The story of piracy is the story of a discourse that manages to remain hidden from the overarching gaze of the Government. Irrespective of strong or weak enforcement systems prevalent all over the world to stop piracy, this underground discourse has survived and replicated. The traditional scholarship on piracy presents a clear-cut binary. Piracy is argued as the discourse of angst underlining the poverty-ridden conditions of the citizens while copyright or anti-piracy law is often interpreted as a draconian measure to subjugate the low-income strata of the country. Debunking this traditional notion Piracy in the Indian Film Industry: Copyright and Cultural Consonance by Arul George Scaria presents how the welfare of the country is related to anti-piracy laws.
Scaria, who received his doctoral degree from the Faculty of Law at the Ludwig Maximilians Universität, Munich, has transformed his thesis into this book. In a space of six chapters that span 324 pages, Scaria offers us an epic example of interdisciplinary scholarship in economics and law.
In the Introduction, the writer divulges the four reasons for choosing the Indian film industry rather than any other industry in the world: Dearth of piracy scholarship on the Indian film industry; India is generally considered a developing economy with a weak Intellectual Property (IP) enforcement system; the writer claims that knowledge capital generated through anti-piracy laws will promote the welfare of the people from all strata of society; awareness and implementation of better IP protection in India can facilitate a flurry of foreign investments in India.
The book, claims to have an innovative and unique approach to understand the nature of piracy that ails the Indian film industry. By engaging in participatory research with different intellectual communities to understand the divergent perspectives surrounding piracy in India Scaria not only identifies the flaws in the current paradigm but also presents the solution by suggesting ‘the need for a paradigm shift for higher copyright compliance levels, based on the perspectives of the local people and the various social, cultural, legal and economic dimensions of the people’ (p. 20).
Two chapters provide an overview of the historical and cultural evolution of copyright law in India and analyse the approach of the judiciary in India towards copyright related issues. Then follows a wide array of surveys and insights about the perspectives of consumers in India regarding copyright piracy. Offers optimal legal and policy options on the basis of the findings of the surveys are presents. The final chapter summarizes the major conclusions of this book.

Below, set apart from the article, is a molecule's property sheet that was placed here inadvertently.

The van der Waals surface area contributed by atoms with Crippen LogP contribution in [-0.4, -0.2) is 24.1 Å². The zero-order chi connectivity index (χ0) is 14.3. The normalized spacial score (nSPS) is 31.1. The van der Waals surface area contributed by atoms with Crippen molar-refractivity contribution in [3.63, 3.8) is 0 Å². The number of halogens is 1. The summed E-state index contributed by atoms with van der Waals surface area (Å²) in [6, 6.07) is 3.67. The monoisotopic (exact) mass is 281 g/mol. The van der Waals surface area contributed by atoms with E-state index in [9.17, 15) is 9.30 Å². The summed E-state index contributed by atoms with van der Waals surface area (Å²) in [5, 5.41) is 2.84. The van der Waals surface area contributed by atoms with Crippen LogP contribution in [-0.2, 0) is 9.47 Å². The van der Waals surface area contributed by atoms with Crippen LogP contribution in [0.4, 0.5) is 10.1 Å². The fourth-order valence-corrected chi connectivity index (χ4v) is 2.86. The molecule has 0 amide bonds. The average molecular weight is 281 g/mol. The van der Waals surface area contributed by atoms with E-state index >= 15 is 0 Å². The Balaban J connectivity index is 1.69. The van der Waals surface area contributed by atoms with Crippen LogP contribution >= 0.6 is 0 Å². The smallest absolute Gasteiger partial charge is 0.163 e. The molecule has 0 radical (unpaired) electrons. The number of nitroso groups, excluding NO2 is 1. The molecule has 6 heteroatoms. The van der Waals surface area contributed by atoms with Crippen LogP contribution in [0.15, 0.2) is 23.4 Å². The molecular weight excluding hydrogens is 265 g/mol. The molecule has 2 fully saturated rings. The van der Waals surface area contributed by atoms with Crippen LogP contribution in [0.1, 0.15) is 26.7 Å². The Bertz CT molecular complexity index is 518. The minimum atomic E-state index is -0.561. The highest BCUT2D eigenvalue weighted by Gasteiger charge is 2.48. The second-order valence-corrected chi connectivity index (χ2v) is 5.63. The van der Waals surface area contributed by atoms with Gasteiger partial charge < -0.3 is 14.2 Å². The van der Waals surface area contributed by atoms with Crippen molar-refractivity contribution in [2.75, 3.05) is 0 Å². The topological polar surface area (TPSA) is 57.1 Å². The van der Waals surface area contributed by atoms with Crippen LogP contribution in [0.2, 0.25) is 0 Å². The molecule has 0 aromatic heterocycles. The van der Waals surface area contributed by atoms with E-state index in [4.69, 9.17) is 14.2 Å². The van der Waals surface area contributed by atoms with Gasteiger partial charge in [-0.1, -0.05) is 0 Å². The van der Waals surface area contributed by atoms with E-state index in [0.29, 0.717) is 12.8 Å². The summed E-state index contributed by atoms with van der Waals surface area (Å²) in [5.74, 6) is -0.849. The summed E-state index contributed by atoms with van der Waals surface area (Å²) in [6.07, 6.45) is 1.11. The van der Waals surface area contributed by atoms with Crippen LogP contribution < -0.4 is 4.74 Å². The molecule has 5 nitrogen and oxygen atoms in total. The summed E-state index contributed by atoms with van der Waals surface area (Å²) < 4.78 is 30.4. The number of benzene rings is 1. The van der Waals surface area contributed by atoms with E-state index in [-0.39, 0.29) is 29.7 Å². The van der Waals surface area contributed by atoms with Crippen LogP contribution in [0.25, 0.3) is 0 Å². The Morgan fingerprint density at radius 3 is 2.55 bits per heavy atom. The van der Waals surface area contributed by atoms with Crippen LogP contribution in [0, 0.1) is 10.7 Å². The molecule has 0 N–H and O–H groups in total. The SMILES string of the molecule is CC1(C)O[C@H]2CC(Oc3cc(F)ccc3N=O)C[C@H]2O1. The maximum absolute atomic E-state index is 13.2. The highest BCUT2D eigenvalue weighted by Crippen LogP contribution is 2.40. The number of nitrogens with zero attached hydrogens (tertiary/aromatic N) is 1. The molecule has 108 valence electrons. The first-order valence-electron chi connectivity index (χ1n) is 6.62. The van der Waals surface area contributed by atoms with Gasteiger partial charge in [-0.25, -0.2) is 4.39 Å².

The book offers a re-engagement with people who are the victims as well as the victimizers. Above all, it clarifies why piracy cannot be understood without reference to the local people and their perspectives. Scaria’s agency based approach to understand the evils of piracy is both innovative and scientific.
While there have been many studies of piracy, the thing which clearly distinguishes Scaria’s book from the past works is its methodology and style of narration. The book uses the mixed methods approach in research, which generally refers to research that involves collecting, analysing and interpreting quantitative as well as qualitative data. This data is collected through surveys. By participating in surveys with people from all walks of life, Scaria enriches our understanding of piracy in India.
Scaria knows how to weave an interesting narrative with his anecdotal style. One of the best examples of this anecdotal mode of the narrative is seen in the conclusion of the book where Scaria narrates an incident connected to the suspension of a judge of the Supreme Court of Texas. We are told how the ‘judge in question is facing inquiry over allegations of cruelly beating his then 16-year-old daughter with a belt 17 times, for illegally downloading music and games from the internet’ (p. 209).
This study answers three questions that have remained elusive: —first, how do common people perceive piracy? Secondly, what does copyright piracy mean in the Indian context? Finally, what are the legal and policy options are possible to solve the problem of piracy?. The book shows that in the context of India, the real solution for piracy may not be criminalization of more activities or increase in severity of punishments, but an approach where legislative efforts are complemented with industry actions. Furthermore, by presenting anti-piracy laws as a champion of the poor strata of the society, the book forces the neo-Frankfurt School critics to rethink their positions about piracy as a saviour of the subaltern voice or the destructor of their voices.
Prateek is a PhD Candidate in the Drama Studies Department, University of Queensland.